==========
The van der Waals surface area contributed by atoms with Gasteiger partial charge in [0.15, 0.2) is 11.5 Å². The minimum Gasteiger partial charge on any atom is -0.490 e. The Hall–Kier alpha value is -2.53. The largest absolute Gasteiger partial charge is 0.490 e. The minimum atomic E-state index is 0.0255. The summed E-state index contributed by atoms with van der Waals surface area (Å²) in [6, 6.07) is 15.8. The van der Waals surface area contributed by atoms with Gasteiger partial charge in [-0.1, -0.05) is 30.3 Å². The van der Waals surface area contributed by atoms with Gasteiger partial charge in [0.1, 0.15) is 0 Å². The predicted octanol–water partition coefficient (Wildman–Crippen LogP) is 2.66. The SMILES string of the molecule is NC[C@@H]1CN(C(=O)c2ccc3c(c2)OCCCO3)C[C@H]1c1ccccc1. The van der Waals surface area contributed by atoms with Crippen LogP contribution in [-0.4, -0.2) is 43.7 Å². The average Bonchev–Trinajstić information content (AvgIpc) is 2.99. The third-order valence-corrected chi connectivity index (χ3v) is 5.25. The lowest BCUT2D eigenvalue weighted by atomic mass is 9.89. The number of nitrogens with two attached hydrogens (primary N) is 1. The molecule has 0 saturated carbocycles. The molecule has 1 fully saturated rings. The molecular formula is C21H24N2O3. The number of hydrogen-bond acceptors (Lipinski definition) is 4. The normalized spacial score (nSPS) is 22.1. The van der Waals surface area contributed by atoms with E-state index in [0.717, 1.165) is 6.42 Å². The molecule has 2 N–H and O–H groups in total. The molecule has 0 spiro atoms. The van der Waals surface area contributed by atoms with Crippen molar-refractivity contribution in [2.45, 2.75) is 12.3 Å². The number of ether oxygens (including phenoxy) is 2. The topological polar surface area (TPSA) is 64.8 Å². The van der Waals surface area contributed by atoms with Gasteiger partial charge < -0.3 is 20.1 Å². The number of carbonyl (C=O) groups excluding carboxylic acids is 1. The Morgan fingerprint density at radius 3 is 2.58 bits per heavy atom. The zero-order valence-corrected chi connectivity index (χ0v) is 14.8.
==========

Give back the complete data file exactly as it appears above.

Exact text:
The van der Waals surface area contributed by atoms with Gasteiger partial charge in [0.15, 0.2) is 11.5 Å². The minimum Gasteiger partial charge on any atom is -0.490 e. The Hall–Kier alpha value is -2.53. The largest absolute Gasteiger partial charge is 0.490 e. The minimum atomic E-state index is 0.0255. The summed E-state index contributed by atoms with van der Waals surface area (Å²) in [6, 6.07) is 15.8. The van der Waals surface area contributed by atoms with Gasteiger partial charge in [-0.1, -0.05) is 30.3 Å². The van der Waals surface area contributed by atoms with Gasteiger partial charge in [0.1, 0.15) is 0 Å². The predicted octanol–water partition coefficient (Wildman–Crippen LogP) is 2.66. The SMILES string of the molecule is NC[C@@H]1CN(C(=O)c2ccc3c(c2)OCCCO3)C[C@H]1c1ccccc1. The van der Waals surface area contributed by atoms with Crippen LogP contribution in [-0.4, -0.2) is 43.7 Å². The average Bonchev–Trinajstić information content (AvgIpc) is 2.99. The third-order valence-corrected chi connectivity index (χ3v) is 5.25. The lowest BCUT2D eigenvalue weighted by atomic mass is 9.89. The number of nitrogens with two attached hydrogens (primary N) is 1. The molecule has 0 saturated carbocycles. The molecule has 1 fully saturated rings. The molecular formula is C21H24N2O3. The number of hydrogen-bond acceptors (Lipinski definition) is 4. The normalized spacial score (nSPS) is 22.1. The van der Waals surface area contributed by atoms with E-state index in [0.717, 1.165) is 6.42 Å². The molecule has 2 N–H and O–H groups in total. The molecule has 0 spiro atoms. The van der Waals surface area contributed by atoms with Crippen molar-refractivity contribution in [2.45, 2.75) is 12.3 Å². The number of ether oxygens (including phenoxy) is 2. The topological polar surface area (TPSA) is 64.8 Å². The van der Waals surface area contributed by atoms with Gasteiger partial charge < -0.3 is 20.1 Å². The number of carbonyl (C=O) groups excluding carboxylic acids is 1. The Morgan fingerprint density at radius 3 is 2.58 bits per heavy atom. The zero-order valence-corrected chi connectivity index (χ0v) is 14.8.